From one brown girl to another: Reflections on Aaradhna’s rejection of her VNZMA award

Last week Aaradhna took a bold stand in protest against her award for the ‘brown people’ category.

I just remember hearing her speech and thinking ‘wow’.

And then I listened to her song for the billionth time and was even more inspired.

Firstly, for Aaradhna to refuse an award of such a high calibre shows she is someone who practices what she preaches. She blatantly said that she wouldn’t be doing her song any justice if she were to accept the award.

This is exactly what young brown people in New Zealand need to see and hear. Her song talks about the struggle young people of colour face in a Pākehā-centric education system and how that affects us for the rest of our lives. It shows mainstream New Zealand the internal conflict we face between wanting to fit in and wanting to stay true to our culture and heritage. Often one is nurtured at the expense of another. We’re taught we can’t have both; so don’t bother challenging the status quo.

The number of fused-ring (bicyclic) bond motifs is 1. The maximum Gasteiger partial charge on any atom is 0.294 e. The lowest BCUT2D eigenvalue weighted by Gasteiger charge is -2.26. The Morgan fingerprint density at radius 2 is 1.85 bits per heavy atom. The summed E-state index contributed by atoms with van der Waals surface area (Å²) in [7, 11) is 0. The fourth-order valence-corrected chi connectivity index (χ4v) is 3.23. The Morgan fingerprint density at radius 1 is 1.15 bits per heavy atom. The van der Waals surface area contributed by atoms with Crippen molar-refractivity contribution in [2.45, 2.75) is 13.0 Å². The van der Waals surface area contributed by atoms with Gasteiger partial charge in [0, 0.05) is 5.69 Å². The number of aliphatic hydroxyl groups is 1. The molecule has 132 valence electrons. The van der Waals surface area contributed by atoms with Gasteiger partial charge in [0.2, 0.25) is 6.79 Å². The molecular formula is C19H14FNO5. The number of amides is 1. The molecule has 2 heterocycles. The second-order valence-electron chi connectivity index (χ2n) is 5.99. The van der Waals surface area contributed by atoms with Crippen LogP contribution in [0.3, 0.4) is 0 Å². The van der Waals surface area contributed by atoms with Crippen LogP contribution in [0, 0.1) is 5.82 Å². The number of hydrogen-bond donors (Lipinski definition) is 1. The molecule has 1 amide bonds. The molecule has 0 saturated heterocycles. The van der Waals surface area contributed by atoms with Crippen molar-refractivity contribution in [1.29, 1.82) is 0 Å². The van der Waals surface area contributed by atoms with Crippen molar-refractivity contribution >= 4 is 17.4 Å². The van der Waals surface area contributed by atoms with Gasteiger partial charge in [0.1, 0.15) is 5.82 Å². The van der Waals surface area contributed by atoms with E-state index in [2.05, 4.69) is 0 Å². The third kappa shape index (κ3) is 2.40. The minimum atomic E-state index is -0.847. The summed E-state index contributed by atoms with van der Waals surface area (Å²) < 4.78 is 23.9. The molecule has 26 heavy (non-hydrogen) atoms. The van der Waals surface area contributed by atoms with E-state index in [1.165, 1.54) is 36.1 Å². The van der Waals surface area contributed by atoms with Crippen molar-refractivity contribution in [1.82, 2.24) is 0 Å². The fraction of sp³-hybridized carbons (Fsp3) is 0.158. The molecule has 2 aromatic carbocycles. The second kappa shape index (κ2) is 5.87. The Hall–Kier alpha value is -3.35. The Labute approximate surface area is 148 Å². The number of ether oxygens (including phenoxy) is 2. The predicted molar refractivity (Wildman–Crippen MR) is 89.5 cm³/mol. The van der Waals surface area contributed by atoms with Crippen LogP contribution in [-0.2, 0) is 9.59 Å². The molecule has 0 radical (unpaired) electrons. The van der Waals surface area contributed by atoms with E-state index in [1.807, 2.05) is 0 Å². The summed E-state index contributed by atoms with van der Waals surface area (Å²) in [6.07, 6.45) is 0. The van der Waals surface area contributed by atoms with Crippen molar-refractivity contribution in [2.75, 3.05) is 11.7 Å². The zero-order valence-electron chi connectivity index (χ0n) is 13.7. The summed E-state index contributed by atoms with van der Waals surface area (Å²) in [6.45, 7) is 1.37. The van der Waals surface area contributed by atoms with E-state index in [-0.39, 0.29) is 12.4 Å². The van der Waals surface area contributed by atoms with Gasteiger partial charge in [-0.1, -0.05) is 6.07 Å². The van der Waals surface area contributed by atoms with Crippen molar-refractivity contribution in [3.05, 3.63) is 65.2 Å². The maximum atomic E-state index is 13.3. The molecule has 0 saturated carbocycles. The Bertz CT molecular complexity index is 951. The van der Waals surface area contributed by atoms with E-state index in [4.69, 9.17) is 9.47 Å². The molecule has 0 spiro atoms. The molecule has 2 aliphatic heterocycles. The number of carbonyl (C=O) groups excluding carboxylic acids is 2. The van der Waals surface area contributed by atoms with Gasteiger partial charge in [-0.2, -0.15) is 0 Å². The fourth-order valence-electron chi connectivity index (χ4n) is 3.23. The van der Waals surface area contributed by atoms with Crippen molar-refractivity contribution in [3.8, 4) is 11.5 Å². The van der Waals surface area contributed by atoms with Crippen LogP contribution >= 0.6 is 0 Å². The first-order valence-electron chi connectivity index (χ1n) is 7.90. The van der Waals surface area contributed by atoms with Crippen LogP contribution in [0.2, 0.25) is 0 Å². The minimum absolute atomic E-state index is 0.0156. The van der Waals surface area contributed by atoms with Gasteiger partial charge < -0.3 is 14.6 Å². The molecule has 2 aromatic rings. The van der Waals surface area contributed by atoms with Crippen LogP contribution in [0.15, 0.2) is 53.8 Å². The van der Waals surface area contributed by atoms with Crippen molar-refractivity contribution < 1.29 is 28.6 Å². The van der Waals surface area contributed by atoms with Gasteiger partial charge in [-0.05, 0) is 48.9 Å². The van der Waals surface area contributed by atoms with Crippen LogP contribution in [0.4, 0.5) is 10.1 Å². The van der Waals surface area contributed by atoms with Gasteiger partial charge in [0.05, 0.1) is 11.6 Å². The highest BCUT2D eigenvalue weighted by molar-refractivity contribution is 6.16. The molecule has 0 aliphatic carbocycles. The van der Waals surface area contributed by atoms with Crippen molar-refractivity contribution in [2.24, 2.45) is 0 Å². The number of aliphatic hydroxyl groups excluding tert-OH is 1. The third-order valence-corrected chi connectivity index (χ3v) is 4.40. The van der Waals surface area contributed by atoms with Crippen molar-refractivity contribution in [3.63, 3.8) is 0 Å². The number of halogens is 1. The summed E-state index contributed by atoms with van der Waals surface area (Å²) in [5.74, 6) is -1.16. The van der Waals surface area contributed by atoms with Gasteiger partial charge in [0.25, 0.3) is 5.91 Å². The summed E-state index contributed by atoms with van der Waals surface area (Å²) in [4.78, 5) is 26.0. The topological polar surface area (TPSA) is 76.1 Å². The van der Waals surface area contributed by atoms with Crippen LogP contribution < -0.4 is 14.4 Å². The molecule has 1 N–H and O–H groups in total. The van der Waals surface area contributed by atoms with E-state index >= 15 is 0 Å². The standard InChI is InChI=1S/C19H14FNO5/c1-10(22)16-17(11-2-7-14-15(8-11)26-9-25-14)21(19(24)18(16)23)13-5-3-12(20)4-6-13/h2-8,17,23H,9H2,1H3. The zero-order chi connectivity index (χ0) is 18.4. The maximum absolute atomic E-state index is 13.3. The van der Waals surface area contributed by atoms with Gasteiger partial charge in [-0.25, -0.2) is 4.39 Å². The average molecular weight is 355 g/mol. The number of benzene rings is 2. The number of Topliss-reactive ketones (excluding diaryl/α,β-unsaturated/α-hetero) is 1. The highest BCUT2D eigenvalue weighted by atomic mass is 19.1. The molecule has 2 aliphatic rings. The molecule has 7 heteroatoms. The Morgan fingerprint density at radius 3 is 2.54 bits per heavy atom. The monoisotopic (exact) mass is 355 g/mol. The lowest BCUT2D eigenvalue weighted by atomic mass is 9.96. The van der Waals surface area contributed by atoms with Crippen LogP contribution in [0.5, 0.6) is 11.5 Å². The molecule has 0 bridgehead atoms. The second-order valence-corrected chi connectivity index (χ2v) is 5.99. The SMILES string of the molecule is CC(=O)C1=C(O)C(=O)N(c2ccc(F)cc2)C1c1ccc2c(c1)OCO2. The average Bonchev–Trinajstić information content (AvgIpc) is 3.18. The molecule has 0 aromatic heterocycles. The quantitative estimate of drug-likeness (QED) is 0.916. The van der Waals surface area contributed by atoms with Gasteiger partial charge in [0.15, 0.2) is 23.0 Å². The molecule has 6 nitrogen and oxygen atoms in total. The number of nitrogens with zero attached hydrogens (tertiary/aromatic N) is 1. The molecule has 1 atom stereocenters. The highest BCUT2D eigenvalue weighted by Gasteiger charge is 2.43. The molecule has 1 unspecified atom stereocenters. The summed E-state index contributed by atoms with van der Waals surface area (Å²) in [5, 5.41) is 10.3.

New Zealand is not good at dealing with racism. We look at racism abroad, from Brexit to Trump, and conclude that we should be thankful that we’re not as bad as those countries. And that is when it stops. We don’t look at our own doorstep to challenge the racial issues we have right here at home because we’re satisfied with being ‘not as bad as Australia’.

Aaradhna forced everyone to listen. She wasn’t just going to sing about racism; she was going to act on it. She wasn’t going to accept an award from the ‘brown people’ category and refused to be boxed in.

I love it when brown girls in New Zealand call bullshit because it shows that we can, and Aaradhna used her fame to remind us of something we knew all along. We don’t need to be timid.

Next time a white person says something racist and then tries to tell you they’re not racist because they went to the Diwali Festival – call them out! I understand that perhaps her fame gives her safety in her ability to be outspoken on these issues, but she used her fame, influence and platform to inspire young brown people like myself, and that is a conversation we need to continue. We don’t need to be quiet anymore and it’s the only way things can get done around here.

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